Governor Seyi Makinde of Oyo State on Wednesday pledged that he will work with the state’s traditional rulers in an effort to end cases of murder and kidnapping of innocent citizens in the state.
Makinde gave the assurance by addressing some traditional leaders at a meeting held in Ibadan.
The dignitaries who attended the meeting included the Alaafin of Oyo, Oba Lamidi Olayiwola Adeyemi, Olubadan of Ibadan, Oba Saliu Adetunji, a representative of the Soun of Ogbomoso, members of the Traditional Council of the State of Oyo , the police commissioner, Ms. Ngozi Onadeko and heads of other security agencies.
The governor, while speaking, said his administration would continue to work with traditional rulers across the state to tackle insecurity.
Makinde said that as part of the measures to improve the security situation in the state, his administration has established a security task force comprising members of the cabinet and heads of security agencies, including Operation Burst. and Amotekun.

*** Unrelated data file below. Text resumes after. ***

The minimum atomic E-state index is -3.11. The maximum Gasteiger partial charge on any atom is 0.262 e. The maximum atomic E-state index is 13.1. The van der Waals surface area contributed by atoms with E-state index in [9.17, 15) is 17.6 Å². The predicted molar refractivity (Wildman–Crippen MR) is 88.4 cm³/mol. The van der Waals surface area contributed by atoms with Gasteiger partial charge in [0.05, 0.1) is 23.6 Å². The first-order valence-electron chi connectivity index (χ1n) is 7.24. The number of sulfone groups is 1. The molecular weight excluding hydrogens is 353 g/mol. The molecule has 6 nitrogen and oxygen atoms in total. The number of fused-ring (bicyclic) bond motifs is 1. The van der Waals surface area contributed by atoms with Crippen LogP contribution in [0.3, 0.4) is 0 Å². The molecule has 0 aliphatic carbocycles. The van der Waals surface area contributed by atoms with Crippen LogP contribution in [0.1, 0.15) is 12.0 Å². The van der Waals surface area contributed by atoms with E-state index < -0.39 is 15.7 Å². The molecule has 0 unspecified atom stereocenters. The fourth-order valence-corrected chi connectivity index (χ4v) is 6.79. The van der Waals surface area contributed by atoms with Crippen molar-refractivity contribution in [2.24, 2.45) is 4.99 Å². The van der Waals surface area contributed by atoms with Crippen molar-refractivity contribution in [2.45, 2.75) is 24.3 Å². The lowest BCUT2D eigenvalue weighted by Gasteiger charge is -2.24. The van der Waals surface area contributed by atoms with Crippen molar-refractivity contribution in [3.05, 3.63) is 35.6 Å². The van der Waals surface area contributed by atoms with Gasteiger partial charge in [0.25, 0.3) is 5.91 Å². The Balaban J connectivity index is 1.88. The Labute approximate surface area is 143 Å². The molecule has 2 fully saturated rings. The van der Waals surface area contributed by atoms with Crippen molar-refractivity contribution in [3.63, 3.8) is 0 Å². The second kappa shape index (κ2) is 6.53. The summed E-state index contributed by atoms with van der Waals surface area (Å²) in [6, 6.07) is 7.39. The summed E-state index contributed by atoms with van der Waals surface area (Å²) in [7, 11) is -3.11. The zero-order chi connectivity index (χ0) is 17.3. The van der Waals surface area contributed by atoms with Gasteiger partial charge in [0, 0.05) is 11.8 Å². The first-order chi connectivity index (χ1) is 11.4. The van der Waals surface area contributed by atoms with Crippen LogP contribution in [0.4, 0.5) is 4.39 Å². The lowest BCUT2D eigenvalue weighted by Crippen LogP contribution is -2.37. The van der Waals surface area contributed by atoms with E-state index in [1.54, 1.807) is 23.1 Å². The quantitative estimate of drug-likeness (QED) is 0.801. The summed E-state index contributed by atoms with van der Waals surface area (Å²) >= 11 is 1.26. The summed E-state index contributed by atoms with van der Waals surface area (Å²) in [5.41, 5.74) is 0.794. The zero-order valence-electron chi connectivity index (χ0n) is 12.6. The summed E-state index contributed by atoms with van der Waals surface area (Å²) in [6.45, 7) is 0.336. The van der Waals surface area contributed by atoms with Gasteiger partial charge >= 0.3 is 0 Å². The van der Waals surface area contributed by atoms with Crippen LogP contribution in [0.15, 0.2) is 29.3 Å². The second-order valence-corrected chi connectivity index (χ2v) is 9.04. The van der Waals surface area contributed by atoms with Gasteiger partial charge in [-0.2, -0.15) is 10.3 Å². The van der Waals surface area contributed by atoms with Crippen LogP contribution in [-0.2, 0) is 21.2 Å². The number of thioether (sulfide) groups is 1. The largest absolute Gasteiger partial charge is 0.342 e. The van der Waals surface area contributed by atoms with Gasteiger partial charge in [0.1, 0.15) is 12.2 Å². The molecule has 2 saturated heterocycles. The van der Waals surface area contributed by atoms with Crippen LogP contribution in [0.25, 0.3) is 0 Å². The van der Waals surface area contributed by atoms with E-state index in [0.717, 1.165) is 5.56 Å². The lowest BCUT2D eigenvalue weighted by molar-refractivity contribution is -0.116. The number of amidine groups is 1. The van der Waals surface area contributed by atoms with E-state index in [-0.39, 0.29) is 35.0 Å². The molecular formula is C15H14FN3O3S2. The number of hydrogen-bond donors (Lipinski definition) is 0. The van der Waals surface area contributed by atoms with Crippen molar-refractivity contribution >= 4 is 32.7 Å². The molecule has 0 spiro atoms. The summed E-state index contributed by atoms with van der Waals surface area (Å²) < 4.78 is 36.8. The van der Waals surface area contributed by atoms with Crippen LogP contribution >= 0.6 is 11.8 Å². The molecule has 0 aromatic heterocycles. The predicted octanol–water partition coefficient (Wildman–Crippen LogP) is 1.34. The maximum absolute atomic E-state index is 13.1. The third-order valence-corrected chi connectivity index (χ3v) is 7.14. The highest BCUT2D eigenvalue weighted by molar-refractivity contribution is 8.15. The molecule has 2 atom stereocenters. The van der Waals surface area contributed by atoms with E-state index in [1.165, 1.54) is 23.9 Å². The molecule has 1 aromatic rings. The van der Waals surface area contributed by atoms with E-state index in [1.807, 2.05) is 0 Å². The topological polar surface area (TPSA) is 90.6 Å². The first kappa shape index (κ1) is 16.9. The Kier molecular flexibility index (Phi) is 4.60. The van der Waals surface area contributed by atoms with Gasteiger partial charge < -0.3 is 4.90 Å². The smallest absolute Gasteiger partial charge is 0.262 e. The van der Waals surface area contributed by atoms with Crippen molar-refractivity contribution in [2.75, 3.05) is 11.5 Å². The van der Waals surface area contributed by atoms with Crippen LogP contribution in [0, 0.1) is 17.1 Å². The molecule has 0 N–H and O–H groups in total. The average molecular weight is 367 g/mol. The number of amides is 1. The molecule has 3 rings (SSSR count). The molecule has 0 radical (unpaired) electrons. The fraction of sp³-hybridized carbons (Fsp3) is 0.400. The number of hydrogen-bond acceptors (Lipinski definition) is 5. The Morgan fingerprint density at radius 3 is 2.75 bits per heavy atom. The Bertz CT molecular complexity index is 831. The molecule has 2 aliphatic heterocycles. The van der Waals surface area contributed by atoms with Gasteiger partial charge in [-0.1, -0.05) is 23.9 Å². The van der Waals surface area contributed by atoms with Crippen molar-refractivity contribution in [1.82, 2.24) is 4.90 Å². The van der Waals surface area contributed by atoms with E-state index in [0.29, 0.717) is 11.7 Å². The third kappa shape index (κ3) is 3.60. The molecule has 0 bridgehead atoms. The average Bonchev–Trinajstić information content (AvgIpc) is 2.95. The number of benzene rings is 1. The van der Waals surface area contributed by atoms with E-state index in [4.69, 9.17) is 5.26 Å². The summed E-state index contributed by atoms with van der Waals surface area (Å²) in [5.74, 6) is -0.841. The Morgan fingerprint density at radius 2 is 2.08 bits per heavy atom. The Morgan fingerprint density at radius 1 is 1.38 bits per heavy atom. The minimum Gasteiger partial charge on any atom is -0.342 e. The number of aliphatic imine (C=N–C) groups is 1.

He added that his government has introduced the voluntary policing approach in which non-state actors will work with other security agencies to tackle insecurity in the state.
He said: “The reason we are at this meeting today is that security is one of the four pillars of our administration and one of our key policies as contained in the road map for development. accelerated in Oyo State (2019-2023).
“There are actually four cardinal points on which this administration stands. We have health, education, expansion of our economy and security.
“So if Oyo State is to continue on the path of economic growth, then the state’s security architecture must be maintained.
“So far, Oyo State is doing well economically and it is thanks to the policies that this administration has put in place.
“For example, the February 2021 inflation report for all food products showed that Oyo state has the lowest inflation rate in the country.
“As other states struggle with rising prices for food and other things, in Oyo state the cost of transportation, housing and food items, including bread, yam, fruits and vegetables, remained stable.
“But if we are to continue to benefit from this stability, we must ensure that we maintain a secure environment.”